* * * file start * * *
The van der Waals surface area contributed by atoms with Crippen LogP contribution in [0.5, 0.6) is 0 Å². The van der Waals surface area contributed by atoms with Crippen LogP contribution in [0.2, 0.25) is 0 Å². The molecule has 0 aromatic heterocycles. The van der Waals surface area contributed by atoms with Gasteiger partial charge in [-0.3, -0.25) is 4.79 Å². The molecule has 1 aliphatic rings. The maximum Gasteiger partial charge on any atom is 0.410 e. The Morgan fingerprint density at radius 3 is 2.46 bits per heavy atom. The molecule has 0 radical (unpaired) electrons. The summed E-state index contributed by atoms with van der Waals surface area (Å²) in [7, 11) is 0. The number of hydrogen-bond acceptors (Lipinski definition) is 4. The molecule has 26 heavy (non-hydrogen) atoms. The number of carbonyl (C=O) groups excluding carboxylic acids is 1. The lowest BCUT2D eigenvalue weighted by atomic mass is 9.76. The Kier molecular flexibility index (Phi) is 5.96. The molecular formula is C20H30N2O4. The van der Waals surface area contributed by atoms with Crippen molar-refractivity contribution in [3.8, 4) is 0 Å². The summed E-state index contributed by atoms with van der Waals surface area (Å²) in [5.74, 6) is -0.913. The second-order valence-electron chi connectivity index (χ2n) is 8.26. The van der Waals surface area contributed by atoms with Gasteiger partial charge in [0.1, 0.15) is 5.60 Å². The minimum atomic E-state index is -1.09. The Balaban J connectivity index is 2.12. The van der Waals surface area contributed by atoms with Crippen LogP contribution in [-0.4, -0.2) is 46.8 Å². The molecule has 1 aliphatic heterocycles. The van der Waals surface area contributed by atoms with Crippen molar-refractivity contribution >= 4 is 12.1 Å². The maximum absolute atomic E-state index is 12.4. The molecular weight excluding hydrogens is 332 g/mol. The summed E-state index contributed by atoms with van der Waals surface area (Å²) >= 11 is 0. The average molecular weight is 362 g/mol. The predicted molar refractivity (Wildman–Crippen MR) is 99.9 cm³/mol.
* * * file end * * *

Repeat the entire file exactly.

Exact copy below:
The van der Waals surface area contributed by atoms with Crippen LogP contribution in [0.5, 0.6) is 0 Å². The van der Waals surface area contributed by atoms with Crippen LogP contribution in [0.2, 0.25) is 0 Å². The molecule has 0 aromatic heterocycles. The van der Waals surface area contributed by atoms with Gasteiger partial charge in [-0.3, -0.25) is 4.79 Å². The molecule has 1 aliphatic rings. The maximum Gasteiger partial charge on any atom is 0.410 e. The Morgan fingerprint density at radius 3 is 2.46 bits per heavy atom. The molecule has 0 radical (unpaired) electrons. The summed E-state index contributed by atoms with van der Waals surface area (Å²) in [7, 11) is 0. The number of hydrogen-bond acceptors (Lipinski definition) is 4. The molecule has 26 heavy (non-hydrogen) atoms. The number of carbonyl (C=O) groups excluding carboxylic acids is 1. The lowest BCUT2D eigenvalue weighted by atomic mass is 9.76. The Kier molecular flexibility index (Phi) is 5.96. The molecular formula is C20H30N2O4. The van der Waals surface area contributed by atoms with Crippen molar-refractivity contribution in [3.8, 4) is 0 Å². The summed E-state index contributed by atoms with van der Waals surface area (Å²) in [5.74, 6) is -0.913. The second-order valence-electron chi connectivity index (χ2n) is 8.26. The van der Waals surface area contributed by atoms with Gasteiger partial charge in [0.1, 0.15) is 5.60 Å². The minimum atomic E-state index is -1.09. The Balaban J connectivity index is 2.12. The van der Waals surface area contributed by atoms with Crippen LogP contribution in [-0.4, -0.2) is 46.8 Å². The molecule has 1 aliphatic heterocycles. The van der Waals surface area contributed by atoms with Crippen molar-refractivity contribution >= 4 is 12.1 Å². The maximum absolute atomic E-state index is 12.4. The molecular weight excluding hydrogens is 332 g/mol. The summed E-state index contributed by atoms with van der Waals surface area (Å²) >= 11 is 0. The average molecular weight is 362 g/mol. The predicted molar refractivity (Wildman–Crippen MR) is 99.9 cm³/mol.